Extreme endurance athletes train long and hard to compete in some of the world's most grueling competitions.
But what is all of that work really doing to your body?
A team of Florida State researchers is trying to find out.
"These people are at the peak of fitness, but what they are doing is incredibly hard on the body," said Mike Ormsbee, assistant professor of exercise science and director of the Institute for Sports Sciences and Medicine.
Ormsbee is leading the first group of scientists to look at how the human body responds to the endurance competition known as the Ultraman.
The Ultraman is a three-day competition designed to test an athlete's physical and mental endurance. The first day is a 6.2-mile open swim, followed by a 90-mile bike ride. The second day is a 172-mile bike ride. And the third day is a double marathon -- a 52.4-mile run.
And for 20 competitors at February's Ultraman Florida event -- 15 men and 5 women -- they also spent mornings stepping on a scale, giving urine samples and pricking their fingers so that Ormsbee, accompanied by graduate students Chris Bach and Dan Baur and undergraduate student Will Hyder, could analyze body composition, glucose levels and other physiological changes. Their sample included Florida State alumnus Chris Clark, the first type 1 diabetic to ever finish the race.
"We'd analyze the person on the spot," Ormsbee said. "We looked at everything we could -- weight, body composition, glucose and hormone levels."
The immediate effect of the competition on the body was somewhat startling, the researchers said.
Even with contestants trying to eat and drink for optimal sports nutrition, multiple contestants saw double-digit weight loss from the second to third day of competition and significant spikes in glucose levels.
Clark, who wore a glucose monitor that allowed researchers and his team to check on his concentrations at any time, saw wild fluctuations in his glucose levels.
Ormsbee initially connected with the group when Tallahassee resident and endurance competition coach Chuck Kemeny, who holds the world record for the Ultraman, contacted him for some nutrition assistance. Kemeny was coaching Clark for the competition and wanted some extra advice on sports nutrition given that Clark is a diabetic athlete.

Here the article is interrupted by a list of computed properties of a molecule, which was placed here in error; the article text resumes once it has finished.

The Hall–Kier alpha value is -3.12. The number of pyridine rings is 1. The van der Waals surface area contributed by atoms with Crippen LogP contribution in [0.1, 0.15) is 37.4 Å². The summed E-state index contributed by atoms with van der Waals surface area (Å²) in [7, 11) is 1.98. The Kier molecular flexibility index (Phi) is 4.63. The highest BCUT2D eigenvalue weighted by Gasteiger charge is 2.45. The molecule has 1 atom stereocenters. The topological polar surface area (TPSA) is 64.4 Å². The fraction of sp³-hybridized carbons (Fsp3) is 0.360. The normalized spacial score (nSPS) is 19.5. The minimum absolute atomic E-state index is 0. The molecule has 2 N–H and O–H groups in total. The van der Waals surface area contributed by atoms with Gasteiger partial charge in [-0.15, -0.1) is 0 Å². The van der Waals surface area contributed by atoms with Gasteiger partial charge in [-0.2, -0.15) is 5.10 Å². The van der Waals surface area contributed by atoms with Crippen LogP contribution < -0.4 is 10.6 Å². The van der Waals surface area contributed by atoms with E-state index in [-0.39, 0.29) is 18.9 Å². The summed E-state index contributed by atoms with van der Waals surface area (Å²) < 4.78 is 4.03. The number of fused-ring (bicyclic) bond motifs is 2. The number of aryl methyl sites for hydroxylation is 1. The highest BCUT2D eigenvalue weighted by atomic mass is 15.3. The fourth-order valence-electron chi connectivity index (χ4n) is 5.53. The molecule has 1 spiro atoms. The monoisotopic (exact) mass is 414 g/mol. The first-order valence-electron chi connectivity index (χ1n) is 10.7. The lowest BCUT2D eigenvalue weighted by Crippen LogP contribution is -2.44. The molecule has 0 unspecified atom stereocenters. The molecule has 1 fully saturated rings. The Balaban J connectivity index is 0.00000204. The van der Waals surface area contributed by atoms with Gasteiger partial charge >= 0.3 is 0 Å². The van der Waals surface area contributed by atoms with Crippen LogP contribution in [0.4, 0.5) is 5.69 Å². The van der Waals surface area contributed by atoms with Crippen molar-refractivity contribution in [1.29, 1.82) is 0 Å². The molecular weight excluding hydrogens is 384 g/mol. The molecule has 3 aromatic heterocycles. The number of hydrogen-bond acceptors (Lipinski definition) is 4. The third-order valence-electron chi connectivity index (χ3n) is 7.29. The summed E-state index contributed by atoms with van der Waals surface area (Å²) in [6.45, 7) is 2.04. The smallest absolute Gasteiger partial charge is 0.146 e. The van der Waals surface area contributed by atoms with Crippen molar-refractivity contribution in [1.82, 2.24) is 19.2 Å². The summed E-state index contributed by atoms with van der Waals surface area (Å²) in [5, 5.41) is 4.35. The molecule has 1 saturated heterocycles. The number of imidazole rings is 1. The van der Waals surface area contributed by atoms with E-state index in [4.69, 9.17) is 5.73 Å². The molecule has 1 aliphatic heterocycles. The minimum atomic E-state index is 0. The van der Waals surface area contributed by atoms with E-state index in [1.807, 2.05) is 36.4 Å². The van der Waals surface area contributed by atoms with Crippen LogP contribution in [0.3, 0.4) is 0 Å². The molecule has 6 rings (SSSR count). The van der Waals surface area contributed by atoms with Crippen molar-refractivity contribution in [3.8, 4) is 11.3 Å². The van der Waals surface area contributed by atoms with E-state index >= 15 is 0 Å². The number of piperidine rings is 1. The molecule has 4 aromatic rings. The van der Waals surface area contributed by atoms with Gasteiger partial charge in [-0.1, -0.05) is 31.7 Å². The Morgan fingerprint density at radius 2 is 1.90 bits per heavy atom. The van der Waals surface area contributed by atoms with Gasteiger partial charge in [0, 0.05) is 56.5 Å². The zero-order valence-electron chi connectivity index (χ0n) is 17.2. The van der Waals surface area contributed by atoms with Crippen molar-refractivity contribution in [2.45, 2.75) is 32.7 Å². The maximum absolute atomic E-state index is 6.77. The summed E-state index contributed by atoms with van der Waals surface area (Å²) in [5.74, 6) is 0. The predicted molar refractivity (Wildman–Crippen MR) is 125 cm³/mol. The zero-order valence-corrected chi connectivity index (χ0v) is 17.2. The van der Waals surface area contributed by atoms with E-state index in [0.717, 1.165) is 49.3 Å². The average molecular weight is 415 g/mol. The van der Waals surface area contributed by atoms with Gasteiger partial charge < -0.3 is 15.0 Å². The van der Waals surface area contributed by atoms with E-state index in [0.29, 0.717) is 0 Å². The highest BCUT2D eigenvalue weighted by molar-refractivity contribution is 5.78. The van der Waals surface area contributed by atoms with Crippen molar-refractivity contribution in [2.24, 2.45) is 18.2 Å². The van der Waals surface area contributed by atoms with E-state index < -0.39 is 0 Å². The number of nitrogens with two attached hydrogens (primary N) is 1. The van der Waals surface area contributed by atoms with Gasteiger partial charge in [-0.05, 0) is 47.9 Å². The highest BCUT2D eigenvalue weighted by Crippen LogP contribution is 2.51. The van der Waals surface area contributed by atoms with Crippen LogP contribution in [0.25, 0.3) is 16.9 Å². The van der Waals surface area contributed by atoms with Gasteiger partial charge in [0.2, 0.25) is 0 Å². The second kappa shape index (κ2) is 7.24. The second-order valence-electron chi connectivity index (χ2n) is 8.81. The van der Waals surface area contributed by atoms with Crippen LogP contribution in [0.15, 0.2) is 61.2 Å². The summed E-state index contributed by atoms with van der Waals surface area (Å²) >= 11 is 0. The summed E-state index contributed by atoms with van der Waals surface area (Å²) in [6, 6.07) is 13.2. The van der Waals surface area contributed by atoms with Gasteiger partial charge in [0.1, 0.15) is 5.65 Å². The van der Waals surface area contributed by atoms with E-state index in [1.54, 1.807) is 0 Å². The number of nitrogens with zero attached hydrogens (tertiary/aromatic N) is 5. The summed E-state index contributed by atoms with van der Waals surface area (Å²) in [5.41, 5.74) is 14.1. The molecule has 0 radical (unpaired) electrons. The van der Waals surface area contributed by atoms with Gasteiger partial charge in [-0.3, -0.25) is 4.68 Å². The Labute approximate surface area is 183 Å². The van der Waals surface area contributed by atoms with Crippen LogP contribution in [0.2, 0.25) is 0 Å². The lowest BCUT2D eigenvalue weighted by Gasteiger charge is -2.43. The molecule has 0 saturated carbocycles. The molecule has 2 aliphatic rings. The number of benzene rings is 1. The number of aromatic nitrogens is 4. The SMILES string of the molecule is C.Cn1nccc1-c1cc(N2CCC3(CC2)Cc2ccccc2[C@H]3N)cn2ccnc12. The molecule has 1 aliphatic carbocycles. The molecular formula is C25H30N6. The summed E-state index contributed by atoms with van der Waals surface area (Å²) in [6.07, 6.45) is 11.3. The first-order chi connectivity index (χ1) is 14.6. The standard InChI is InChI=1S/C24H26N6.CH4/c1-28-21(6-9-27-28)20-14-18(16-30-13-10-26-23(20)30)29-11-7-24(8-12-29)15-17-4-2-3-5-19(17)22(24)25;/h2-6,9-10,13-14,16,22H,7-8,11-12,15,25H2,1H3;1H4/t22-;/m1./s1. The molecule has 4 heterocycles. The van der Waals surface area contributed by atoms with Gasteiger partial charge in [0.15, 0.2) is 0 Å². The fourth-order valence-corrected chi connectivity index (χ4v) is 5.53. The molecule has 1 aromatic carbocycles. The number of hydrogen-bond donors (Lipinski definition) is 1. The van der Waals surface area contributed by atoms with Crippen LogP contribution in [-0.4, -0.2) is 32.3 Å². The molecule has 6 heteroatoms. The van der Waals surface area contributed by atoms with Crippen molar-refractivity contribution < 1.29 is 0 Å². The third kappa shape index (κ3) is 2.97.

Kemeny's initial concern was Clark's performance, but he soon realized there was an opportunity for Ormsbee to be an even bigger part of the competition by attending as a scientist.
Kemeny was eager to understand how athletes in general were performing at these competitions and how they could better prepare themselves for competition.
"Being part of the endurance sports world, it's been very obvious that a number of athletes don't have an appreciation for nutrition," Kemeny said. "They're going out there and winging it. I also watched people dropping like flies and they didn't know why. To have data on these athletes analyzed is really beneficial to future competitors."
Though, researchers noted, even with proper nutrition, it is still an incredibly difficult race.
"When it's that extreme of an event, you could be perfect with nutrition and fitness and still not make it through the entire race," Baur said.
Ultraman organizers were also interested in both how the extreme endurance competition was affecting the human body and also how athletes could take better care of themselves before and after a race. After talking with Ormsbee, they gave him permission to attend the event with his team and to take samples from the competitors.
With Kemeny's connections, Ormsbee's team may collect data on other Ultra endurance events in other states.
Clark, who swam for Florida State in the late 1990s and now lives in South Carolina, said Ormsbee's study will allow athletes to take better care of themselves in the long run.
"I think the benefits of the research will be paramount in providing value to the endurance athletic world," Clark said. "It has the potential to further the sport by giving us the answers we need to keep the body going. By knowing how, when and why the body breaks down, we can learn how to better maintain it. I hope it also provides us with more questions that can then be addressed, answered, and continue the evolution of ultra endurance athletics."
Having this data also allows scientists to take a better look at athletes in the heat of competition. Often, exercise research is conducted in a lab where researchers have strict control over variables such as how long a person performs a given exercise and under what conditions.
"When people actually compete in these races, you can't control everything," Bach said. "So, it's neat to get out in the field and see what really happens to these athletes."
Ormsbee, Bach and Baur are still analyzing their results for publication. They will write a separate case study on Clark since there is no data on other type 1 diabetic Ultraman competitors.
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